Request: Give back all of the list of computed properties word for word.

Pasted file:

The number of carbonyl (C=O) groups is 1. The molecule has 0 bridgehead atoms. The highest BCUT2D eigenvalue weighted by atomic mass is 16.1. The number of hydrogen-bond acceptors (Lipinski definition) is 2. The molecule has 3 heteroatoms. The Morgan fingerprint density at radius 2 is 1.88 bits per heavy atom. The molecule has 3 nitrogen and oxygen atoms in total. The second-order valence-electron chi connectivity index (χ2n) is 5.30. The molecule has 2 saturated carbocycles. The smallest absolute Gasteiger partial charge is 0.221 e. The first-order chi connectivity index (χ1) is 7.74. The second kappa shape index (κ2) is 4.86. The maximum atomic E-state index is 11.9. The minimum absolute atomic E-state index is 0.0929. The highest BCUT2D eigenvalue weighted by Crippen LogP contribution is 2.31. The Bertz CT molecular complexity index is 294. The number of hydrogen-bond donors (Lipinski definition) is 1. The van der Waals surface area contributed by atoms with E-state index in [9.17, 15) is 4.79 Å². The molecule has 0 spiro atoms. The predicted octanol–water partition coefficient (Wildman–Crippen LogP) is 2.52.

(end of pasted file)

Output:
The number of carbonyl (C=O) groups is 1. The molecule has 0 bridgehead atoms. The highest BCUT2D eigenvalue weighted by atomic mass is 16.1. The number of hydrogen-bond acceptors (Lipinski definition) is 2. The molecule has 3 heteroatoms. The Morgan fingerprint density at radius 2 is 1.88 bits per heavy atom. The molecule has 3 nitrogen and oxygen atoms in total. The second-order valence-electron chi connectivity index (χ2n) is 5.30. The molecule has 2 saturated carbocycles. The smallest absolute Gasteiger partial charge is 0.221 e. The first-order chi connectivity index (χ1) is 7.74. The second kappa shape index (κ2) is 4.86. The maximum atomic E-state index is 11.9. The minimum absolute atomic E-state index is 0.0929. The highest BCUT2D eigenvalue weighted by Crippen LogP contribution is 2.31. The Bertz CT molecular complexity index is 294. The number of hydrogen-bond donors (Lipinski definition) is 1. The van der Waals surface area contributed by atoms with E-state index in [9.17, 15) is 4.79 Å². The molecule has 0 spiro atoms. The predicted octanol–water partition coefficient (Wildman–Crippen LogP) is 2.52.